Russian President Vladimir Putin unexpectedly announced today that "the main part" ofRussian armed forces in Syria will start to withdraw.
He told his diplomats to step up the push for peace as UN-mediated talks resumed on ending the five-year-old war.
Syria rejected any suggestion of a rift with Russia, saying President Bashar al-Assad had agreed on the "reduction" of Russian forces in a telephone call with Mr Putin.
Western diplomats speculated that Mr Putin may be trying to press Mr Assad into accepting a political settlement to the war, which has killed 250,000 people.
US officials note they have seen no sign yet of Russian forces preparing to pull out.
The anti-Assad opposition expressed bafflement, with a spokesman saying: "Nobody knows what is in Putin's mind."
Russia's military intervention in Syria in September helped to turn the tide of war in Mr Assad's favour after months of gains in western Syria by rebel fighters, who were aided by foreign military supplies including US-made anti-tank missiles.
Mr Putin made his surprise announcement, that came with no advance word to the United States, at a meeting with his defence and foreign ministers.
Russian forces had largely fulfilled their objectives in Syria, he said.
But he gave no deadline for the completion of the withdrawal and said forces would remain at a seaport and airbase in Syria's Latakia province.
In Geneva, United Nations mediator Staffan de Mistura told the warring parties there was no "Plan B" other than a resumption of conflict if the first of three rounds of talks that aim to agree a "clear road map" for Syria failed to make progress.
Mr Putin and US President Barack Obama spoke by phone today about Syria, with the Kremlin saying the two leaders "called for an intensification of the process for a political settlement" to the conflict.
The White House said Mr Obama welcomed the reduction in violence since the beginning of the cessation of hostilities but "underscored that a political transition is required to end the violence in Syria."
A US official, speaking on condition of anonymity, said the US was encouraged by Mr Putin's announcement but that it was too early to say what it means, whether he will carry it out and what may have motivated it.
Mr Putin said at the Kremlin meeting that he was ordering the withdrawal from tomorrow of "the main part of our military contingent" from the country.
"The effective work of our military created the conditions for the start of the peace process," he said.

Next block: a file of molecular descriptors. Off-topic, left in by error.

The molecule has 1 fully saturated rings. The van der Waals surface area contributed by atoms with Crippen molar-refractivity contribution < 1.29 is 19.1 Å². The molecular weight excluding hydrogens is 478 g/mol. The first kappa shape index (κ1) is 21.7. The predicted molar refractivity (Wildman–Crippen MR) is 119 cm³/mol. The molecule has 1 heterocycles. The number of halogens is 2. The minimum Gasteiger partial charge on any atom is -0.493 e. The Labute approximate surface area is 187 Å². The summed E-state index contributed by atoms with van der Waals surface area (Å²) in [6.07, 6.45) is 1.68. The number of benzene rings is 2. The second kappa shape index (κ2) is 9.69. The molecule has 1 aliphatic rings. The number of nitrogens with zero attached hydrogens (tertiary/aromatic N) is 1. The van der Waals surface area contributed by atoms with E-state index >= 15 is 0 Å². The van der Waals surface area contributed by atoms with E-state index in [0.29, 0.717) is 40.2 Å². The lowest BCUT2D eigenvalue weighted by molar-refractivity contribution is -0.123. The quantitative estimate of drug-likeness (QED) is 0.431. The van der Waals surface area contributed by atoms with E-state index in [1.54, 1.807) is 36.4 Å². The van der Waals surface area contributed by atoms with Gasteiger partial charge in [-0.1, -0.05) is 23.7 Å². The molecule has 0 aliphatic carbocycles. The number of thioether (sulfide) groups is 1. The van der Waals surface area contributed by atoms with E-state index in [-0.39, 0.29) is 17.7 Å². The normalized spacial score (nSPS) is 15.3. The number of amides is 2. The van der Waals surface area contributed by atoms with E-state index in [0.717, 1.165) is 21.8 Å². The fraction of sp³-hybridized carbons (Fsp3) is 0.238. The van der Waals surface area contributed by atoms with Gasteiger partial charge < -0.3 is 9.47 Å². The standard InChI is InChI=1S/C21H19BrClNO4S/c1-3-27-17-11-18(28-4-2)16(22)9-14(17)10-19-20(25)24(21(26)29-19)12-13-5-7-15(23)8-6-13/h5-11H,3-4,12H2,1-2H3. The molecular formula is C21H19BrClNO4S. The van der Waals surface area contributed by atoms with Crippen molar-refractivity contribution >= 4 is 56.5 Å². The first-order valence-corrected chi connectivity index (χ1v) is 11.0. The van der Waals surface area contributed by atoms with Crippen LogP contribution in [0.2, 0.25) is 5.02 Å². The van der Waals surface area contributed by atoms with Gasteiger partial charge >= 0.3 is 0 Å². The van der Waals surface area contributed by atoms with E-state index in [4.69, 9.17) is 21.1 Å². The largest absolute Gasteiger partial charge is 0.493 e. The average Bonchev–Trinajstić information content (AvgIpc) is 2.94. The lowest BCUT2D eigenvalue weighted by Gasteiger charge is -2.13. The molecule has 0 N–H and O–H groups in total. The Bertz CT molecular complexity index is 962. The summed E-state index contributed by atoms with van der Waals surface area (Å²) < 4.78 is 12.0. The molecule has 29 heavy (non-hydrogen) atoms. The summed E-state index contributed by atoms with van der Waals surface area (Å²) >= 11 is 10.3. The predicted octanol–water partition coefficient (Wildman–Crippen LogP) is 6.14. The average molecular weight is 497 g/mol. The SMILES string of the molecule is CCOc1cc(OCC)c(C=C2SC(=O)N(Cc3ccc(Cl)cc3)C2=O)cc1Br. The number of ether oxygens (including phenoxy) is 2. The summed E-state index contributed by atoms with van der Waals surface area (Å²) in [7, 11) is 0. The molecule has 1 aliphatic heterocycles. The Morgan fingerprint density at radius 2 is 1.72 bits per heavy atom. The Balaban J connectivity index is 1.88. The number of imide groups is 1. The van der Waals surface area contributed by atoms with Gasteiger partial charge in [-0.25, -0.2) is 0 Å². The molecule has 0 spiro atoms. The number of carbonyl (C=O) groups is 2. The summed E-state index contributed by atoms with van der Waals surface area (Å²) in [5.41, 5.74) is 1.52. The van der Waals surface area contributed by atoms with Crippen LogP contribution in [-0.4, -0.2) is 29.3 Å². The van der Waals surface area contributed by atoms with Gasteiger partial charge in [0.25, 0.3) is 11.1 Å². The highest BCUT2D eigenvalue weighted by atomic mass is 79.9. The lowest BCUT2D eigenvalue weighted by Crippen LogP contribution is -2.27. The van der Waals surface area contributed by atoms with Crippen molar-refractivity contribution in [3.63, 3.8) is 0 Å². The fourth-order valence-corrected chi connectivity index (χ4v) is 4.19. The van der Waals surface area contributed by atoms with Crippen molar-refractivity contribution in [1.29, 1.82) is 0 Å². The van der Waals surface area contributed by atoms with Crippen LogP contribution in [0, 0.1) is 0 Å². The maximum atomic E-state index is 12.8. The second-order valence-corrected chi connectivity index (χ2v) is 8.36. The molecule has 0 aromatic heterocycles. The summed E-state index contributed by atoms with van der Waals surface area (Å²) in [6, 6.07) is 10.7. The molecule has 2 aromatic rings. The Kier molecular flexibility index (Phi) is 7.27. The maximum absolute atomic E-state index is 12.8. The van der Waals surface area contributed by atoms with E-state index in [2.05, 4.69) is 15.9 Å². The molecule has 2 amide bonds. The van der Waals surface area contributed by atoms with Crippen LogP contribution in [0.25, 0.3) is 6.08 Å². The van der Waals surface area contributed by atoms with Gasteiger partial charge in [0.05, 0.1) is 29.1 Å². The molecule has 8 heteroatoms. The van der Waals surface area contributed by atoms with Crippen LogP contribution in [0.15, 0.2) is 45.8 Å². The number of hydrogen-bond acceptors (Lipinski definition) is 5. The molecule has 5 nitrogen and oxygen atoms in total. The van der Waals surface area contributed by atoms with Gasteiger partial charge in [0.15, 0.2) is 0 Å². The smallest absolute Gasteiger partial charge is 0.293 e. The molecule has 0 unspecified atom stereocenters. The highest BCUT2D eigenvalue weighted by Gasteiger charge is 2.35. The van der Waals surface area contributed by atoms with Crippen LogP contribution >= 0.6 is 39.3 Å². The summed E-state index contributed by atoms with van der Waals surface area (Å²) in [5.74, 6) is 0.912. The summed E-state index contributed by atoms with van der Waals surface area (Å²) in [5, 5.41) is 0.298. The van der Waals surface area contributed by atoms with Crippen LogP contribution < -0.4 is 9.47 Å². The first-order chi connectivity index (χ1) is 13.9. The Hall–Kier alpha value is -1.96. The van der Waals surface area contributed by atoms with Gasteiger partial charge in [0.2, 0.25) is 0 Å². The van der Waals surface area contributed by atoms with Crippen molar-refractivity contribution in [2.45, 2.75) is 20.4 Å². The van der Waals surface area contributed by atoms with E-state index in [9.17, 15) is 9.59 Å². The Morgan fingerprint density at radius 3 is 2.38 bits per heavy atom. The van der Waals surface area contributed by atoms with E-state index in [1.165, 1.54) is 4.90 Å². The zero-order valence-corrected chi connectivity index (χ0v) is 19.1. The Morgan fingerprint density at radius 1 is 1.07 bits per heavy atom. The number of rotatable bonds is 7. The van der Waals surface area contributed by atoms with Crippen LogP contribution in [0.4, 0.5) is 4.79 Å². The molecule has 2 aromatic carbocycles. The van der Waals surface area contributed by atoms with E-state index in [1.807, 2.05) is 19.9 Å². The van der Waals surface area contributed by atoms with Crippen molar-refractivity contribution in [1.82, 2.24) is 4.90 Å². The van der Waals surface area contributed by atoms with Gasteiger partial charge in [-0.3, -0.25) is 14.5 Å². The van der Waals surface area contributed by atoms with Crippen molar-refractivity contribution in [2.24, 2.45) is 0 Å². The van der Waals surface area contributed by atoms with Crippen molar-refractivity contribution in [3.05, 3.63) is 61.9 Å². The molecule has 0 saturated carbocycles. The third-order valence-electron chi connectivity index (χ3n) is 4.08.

"I believe that the task put before the defence ministry and Russian armed forces has, on the whole, been fulfilled."
With the participation of the Russian military, Syrian armed forces "have been able to achieve a fundamental turnaround in the fight against international terrorism", he added.
Kremlin spokesman Dmitry Peskov said Mr Putin had telephoned the Syrian president to inform him of the decision, but the two leaders had not discussed Mr Assad's future, the biggest obstacle to reaching a peace agreement.
The move was announced on the day UN-brokered talks involving the warring sides in Syria resumed in Geneva.
In Damascus, the Syrian presidency said in a statement that Mr Assad had agreed to the reduction in the Russian air force presence, and denied suggestions it reflected a difference between the two countries.
"The whole subject happened in complete coordination between the Russian and Syrian sides, and is a step that was carefully and accurately studied for some time," the statement said, adding that Russia had promised to continue support for Syria in "confronting terrorism".
Syria regards all rebel groups fighting Mr Assad as terrorists.
Rebels and opposition officials alike reacted sceptically.
"I don't understand the Russian announcement, it's a surprise, like the way they entered the war. God protect us," said Fadi Ahmad, spokesman for the First Coastal Division, a Free Syria Army group fighting in the northwest.
Opposition spokesman Salim al-Muslat demanded a total Russian withdrawal. "Nobody knows what is in Putin's mind, but the point is he has no right to be in be our country in the first place. Just go," he said.
A European diplomat was also sceptical. "It has the potential to put a lot of pressure on Assad and the timing fits that," the diplomat said.
"However, I say potentially because we've seen before with Russia that what's promised isn't always what happens."
2.4 million child refugees
Meanwhile Syria's five-year conflict has created 2.4 million child refugees, killed many and led to the recruitment of children as fighters, some as young as seven, UNICEF has said.
Its report "No Place for Children" says more than eight million children in Syria and neighbouring countries need humanitarian assistance, with the international response plan for Syria chronically underfunded.
"Twice as many people now live under siege or in hard-to-reach areas compared with 2013. At least two million of those cut off from assistance are children, including more than 200,000 in areas under siege," it says.
The UN says more than 450,000 people are under siege.
Cases of starvation have been reported this year in areas surrounded by government forces and their allies near Damascus, and by the so-called Islamic State in eastern Syria.
Violence continues despite a fragile cessation of hostilities reached last month.
UNICEF has said 400 children were killed in 2015.
A separate report on Friday by a number of aid groups, including Oxfam, said UN figures showed at least 50,000 people had been killed since April 2014.
Outside Syria, more than 151,000 Syrian children have been born as refugees, according to UNICEF.
UN refugee agency UNHCR says nearly 70,000 Syrian refugee children have been born in Lebanon alone.
About 2.8 million Syrian children in Syria or neighbouring countries are not attending school. Dozens of schools and hospitals were attacked in 2015, according to aid groups.